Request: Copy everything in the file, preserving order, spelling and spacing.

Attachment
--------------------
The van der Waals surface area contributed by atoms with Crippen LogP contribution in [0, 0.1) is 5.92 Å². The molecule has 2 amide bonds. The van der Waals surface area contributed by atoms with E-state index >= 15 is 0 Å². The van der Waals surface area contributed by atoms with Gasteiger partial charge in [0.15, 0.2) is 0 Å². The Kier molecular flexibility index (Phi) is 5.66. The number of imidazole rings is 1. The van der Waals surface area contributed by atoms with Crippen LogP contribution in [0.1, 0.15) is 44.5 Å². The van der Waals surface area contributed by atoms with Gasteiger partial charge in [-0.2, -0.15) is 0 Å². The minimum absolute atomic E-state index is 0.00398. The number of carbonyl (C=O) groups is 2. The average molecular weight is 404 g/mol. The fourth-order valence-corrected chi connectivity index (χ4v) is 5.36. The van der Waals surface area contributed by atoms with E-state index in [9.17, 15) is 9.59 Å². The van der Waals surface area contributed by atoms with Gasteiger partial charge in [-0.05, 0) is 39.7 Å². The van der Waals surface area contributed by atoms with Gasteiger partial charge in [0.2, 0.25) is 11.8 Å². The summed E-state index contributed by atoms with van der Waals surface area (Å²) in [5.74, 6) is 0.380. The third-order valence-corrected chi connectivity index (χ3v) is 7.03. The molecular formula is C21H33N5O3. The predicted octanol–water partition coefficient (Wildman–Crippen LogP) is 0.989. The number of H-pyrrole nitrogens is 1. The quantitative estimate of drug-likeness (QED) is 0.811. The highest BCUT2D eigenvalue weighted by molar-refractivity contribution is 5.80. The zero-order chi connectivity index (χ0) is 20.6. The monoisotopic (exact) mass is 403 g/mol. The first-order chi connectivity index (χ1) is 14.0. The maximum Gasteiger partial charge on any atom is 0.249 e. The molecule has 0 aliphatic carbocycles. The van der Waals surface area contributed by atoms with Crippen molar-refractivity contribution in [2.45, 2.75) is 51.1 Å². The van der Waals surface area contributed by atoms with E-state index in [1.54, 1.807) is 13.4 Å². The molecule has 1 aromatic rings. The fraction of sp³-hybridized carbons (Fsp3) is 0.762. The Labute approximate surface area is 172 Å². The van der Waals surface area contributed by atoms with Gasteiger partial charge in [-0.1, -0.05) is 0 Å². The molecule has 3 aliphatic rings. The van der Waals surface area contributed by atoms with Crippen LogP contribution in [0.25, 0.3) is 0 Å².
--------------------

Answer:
The van der Waals surface area contributed by atoms with Crippen LogP contribution in [0, 0.1) is 5.92 Å². The molecule has 2 amide bonds. The van der Waals surface area contributed by atoms with E-state index >= 15 is 0 Å². The van der Waals surface area contributed by atoms with Gasteiger partial charge in [0.15, 0.2) is 0 Å². The Kier molecular flexibility index (Phi) is 5.66. The number of imidazole rings is 1. The van der Waals surface area contributed by atoms with Crippen LogP contribution in [0.1, 0.15) is 44.5 Å². The van der Waals surface area contributed by atoms with Gasteiger partial charge in [-0.2, -0.15) is 0 Å². The minimum absolute atomic E-state index is 0.00398. The number of carbonyl (C=O) groups is 2. The average molecular weight is 404 g/mol. The fourth-order valence-corrected chi connectivity index (χ4v) is 5.36. The van der Waals surface area contributed by atoms with E-state index in [9.17, 15) is 9.59 Å². The van der Waals surface area contributed by atoms with Gasteiger partial charge in [-0.05, 0) is 39.7 Å². The van der Waals surface area contributed by atoms with Gasteiger partial charge in [0.2, 0.25) is 11.8 Å². The summed E-state index contributed by atoms with van der Waals surface area (Å²) in [5.74, 6) is 0.380. The third-order valence-corrected chi connectivity index (χ3v) is 7.03. The molecular formula is C21H33N5O3. The predicted octanol–water partition coefficient (Wildman–Crippen LogP) is 0.989. The number of H-pyrrole nitrogens is 1. The quantitative estimate of drug-likeness (QED) is 0.811. The highest BCUT2D eigenvalue weighted by molar-refractivity contribution is 5.80. The zero-order chi connectivity index (χ0) is 20.6. The monoisotopic (exact) mass is 403 g/mol. The first-order chi connectivity index (χ1) is 14.0. The maximum Gasteiger partial charge on any atom is 0.249 e. The molecule has 0 aliphatic carbocycles. The van der Waals surface area contributed by atoms with Crippen molar-refractivity contribution in [2.45, 2.75) is 51.1 Å². The van der Waals surface area contributed by atoms with E-state index in [1.54, 1.807) is 13.4 Å². The molecule has 1 aromatic rings. The fraction of sp³-hybridized carbons (Fsp3) is 0.762. The Labute approximate surface area is 172 Å². The van der Waals surface area contributed by atoms with Gasteiger partial charge in [-0.1, -0.05) is 0 Å². The molecule has 3 aliphatic rings. The van der Waals surface area contributed by atoms with Crippen LogP contribution in [0.25, 0.3) is 0 Å².